The on-going discoveries of priceless books and comics found in a stack of Rubbermaid containers previously stored and forgotten at my parent’s house and untouched for almost 20 years. Thanks to my father dumping them back on me, I now spend my spare time unearthing lost treasures from their plastic depths.

I bitch about having to mow my lawn, but when I’m done, I usually sit on my deck and have a few ice cold beers. Then I take a hot shower and get in
Henry Avila
Nov 27, 2012 Henry Avila rated it it was amazing  ·  review of another edition
Wang Lung on his wedding day gets up at dawn as usual, a poor Chinese farmer's son, who lives with his widowed old father, but is a very hardworking, strong, and ambitious young man, they occupy, a three room house made of dirt bricks, with a straw thatched roof. After getting his ill father hot water, feeding the ox and doing the rest of the chores, Wang for the second time in the year, takes a bath secretly, with the precious water , ashamed to waste it, for such an unnecessary thing, hiding f ...more
Peter Tieryas
Oct 08, 2013 Peter Tieryas rated it it was amazing  ·  review of another edition
I found this to be an incredibly moving and humanistic story, full of anger, tragedy, joy, and the elements that make for a great novel. I don't view it as a "Chinese" novel per se, but a story any person in any country can relate to. The writing is beautiful and reads like a parable more than straight documentation or history, which was her intent, and a tribute to many of the old Chinese tales I've read (now reading it at an older age, I see a lot of references and tributes to other Chinese wo ...more
Aug 24, 2007 Lucy rated it really liked it  ·  review of another edition
Recommends it for: everyone
Written by Pearl S. Buck, an American citizen who spent most of her childhood and much of her adult life in China, in 1931. It was awarded the Pulitzer Prize in 1932. I've heard much about it, mostly about a moment in the story when a woman gives birth and then goes back to work in the fields the same day, and have wanted to read it for quite some time.

I think it's always intimidating to read a classic. They are usually reserved for English classes or intellectuals and I worry that my understand
Dec 26, 2016 Rebbie rated it it was amazing  ·  review of another edition
Shelves: favorites, 2016
It's not easy to explain how someone feels when they read a book that feels like it's a part of them, as if it will weave itself into the fabric of a soul and walk with someone through their life.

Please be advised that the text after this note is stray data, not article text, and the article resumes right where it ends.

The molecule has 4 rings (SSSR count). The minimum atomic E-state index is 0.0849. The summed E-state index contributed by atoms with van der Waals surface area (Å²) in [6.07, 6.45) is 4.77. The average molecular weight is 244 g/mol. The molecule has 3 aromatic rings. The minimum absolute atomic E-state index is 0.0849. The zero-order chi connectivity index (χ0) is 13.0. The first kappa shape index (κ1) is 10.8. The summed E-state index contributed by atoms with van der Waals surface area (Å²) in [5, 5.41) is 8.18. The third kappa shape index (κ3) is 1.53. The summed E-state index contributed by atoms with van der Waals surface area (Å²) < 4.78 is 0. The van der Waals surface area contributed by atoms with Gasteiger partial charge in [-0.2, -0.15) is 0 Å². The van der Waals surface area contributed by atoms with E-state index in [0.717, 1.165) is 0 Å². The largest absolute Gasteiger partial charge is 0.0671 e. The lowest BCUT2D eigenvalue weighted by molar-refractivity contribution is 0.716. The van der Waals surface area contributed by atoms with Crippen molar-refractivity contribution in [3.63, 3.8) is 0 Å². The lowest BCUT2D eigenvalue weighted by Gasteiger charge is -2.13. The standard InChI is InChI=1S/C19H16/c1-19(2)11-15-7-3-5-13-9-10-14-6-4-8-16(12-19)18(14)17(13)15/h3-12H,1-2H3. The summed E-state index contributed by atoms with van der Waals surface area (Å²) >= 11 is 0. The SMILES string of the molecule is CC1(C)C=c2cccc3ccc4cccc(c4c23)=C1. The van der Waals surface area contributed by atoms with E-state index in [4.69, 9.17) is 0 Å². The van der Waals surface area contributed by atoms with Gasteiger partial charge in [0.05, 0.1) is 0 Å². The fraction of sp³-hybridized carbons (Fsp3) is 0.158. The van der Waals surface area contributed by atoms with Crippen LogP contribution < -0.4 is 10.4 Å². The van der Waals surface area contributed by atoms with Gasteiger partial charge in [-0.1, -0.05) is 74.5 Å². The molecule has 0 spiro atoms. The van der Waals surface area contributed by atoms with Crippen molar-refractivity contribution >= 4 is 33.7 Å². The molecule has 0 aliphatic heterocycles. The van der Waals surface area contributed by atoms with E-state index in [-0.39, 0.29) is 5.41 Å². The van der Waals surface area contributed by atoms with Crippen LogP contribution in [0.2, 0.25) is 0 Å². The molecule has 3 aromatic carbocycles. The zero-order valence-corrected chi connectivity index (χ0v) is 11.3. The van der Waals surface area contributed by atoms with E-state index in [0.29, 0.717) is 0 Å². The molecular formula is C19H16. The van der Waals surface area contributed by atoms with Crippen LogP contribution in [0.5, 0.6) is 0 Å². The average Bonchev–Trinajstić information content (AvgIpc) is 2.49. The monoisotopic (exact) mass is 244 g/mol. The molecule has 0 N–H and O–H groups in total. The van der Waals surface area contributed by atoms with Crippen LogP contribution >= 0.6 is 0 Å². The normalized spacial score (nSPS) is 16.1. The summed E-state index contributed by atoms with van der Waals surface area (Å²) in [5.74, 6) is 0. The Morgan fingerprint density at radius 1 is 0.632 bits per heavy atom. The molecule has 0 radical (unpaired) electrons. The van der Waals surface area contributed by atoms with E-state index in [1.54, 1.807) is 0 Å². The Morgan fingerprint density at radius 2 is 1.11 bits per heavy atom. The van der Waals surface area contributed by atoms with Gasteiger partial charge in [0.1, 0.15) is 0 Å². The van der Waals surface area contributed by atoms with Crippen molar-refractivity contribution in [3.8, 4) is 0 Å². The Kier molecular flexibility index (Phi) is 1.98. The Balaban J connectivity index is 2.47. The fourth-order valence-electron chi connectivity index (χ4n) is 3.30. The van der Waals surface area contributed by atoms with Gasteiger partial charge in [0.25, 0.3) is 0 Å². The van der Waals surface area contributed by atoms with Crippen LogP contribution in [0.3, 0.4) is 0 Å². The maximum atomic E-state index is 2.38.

I save 5 stars for books that move me this deeply. Perhaps that's a bit unfair to all the other awesome books out there that might deserve it, but oh well. That's what 4 star ratings are for; besides, there has to be a way to acknowledge a book that is an all-time favorite and give it the respect it des
Apr 16, 2008 Jeana rated it really liked it  ·  review of another edition
Shelves: classics
This review has been hidden because it contains spoilers. To view it, click here.
Aug 01, 2008 Heather rated it it was amazing  ·  review of another edition
When the earth suffers, women suffer-- when women suffer the earth suffers. I think this is what Buck captured so beautifully in her book. She is a brilliant feminist writer!

Through her character O-lan, Buck makes the argument that all of man's (in the story Wang-lung)increase and prosperity comes because of his reliance on the "good earth", which refers not only to his land but also to his good woman. Without his woman he would have had none of the prosperity he enjoys! The tragedy is that he d
Jan 26, 2008 Adrienne rated it really liked it  ·  review of another edition
I couldn't put this book down. It was very informative about pre-revolutionary Chinese culture. But even more than that, it was an interesting emotional journey. In the beginning, Wang Lung's character seems so simple and kinda static, albeit respectable. But as the novel progresses, his character becomes more and more complex, more and more human. It was hard for me to really define my opinion of him when it was all over. It wasn't as simple as just hating him because there was also a part of h ...more
I noticed right away when I began the book that Pearl S. Buck's writing style was special. The language is simple and clear, but at the same time emotive. There isn't a wasted word. There is a quietness in the lines that fills you with emotion. You watch a traditional, hard-working family, one very much tied to the soil, struggling to make something of themselves. The historical details are diffuse; I would guess that the story is set in the first decades of the 1900s. The book was published in ...more